Plant of the Month
December 4, 2018 by James Cooper
The aim of any landscape designer is to create a garden which looks good all year round – not an easy task. As one of my greatest influencers, Piet Oudolf said “A garden is exciting for me when it looks good throughout the year, not just at a particular time. I want to go outside and for it to be interesting in all weathers, in early spring and late autumn”
Oudolf’s philisophy was to resist the temptation to cut perennials and grasses down as soon as they show signs of dying in the autumn and use this changing structure as a feature. Many grasses such as Miscanthus, Calamagrostis and Pennisetum make a spectacular show when covered in early morning frost – something we at JJ Designs use repeatedly in our planting schemes.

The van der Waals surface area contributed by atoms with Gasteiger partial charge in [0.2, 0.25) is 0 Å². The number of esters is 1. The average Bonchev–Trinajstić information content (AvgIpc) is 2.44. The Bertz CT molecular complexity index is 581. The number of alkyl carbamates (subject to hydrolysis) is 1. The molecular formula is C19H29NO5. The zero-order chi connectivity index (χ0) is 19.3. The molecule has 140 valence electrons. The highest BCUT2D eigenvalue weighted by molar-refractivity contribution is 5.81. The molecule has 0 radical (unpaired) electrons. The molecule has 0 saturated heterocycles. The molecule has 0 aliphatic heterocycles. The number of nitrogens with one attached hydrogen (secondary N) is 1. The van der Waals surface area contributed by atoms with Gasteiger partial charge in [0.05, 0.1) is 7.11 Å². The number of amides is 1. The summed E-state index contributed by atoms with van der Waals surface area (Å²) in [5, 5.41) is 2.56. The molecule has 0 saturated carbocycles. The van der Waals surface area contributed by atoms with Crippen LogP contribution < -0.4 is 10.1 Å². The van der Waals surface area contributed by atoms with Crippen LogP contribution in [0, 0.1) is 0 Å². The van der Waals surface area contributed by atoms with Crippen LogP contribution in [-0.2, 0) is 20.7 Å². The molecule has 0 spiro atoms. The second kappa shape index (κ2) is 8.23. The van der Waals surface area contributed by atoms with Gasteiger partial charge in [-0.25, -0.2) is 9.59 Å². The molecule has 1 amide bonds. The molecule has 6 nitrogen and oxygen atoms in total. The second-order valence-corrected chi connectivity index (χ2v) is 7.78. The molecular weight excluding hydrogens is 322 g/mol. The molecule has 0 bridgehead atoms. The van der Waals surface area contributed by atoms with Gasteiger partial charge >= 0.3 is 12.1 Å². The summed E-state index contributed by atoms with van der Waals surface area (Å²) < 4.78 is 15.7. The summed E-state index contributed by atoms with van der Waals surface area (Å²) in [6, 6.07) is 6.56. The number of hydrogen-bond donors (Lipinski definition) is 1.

Many perennials can be left to show off their beautiful winter silhouettes too, including Sedums, Rudbeckias and Echinaceae.
Holding these grasses and perennials together it is important to make use of structural evergreen plants. We are particulary fond of clipped cones of Box, Yew and Holly in our planting schemes.
Using the structure of evergreen shrubs in the winter garden.
Bamboos are especially attractive in winter and many evergreen varieties bring a new texture to this green tapestry. Their long and thin leaves are often paler green than those of surrounding evregreen shrubs. Trembling and rustling in the wind, they become transformed when coated in frost.
So, before you cut your perennials and grasses down in autumn, maybe it’s time to let them show what they can do in the winter.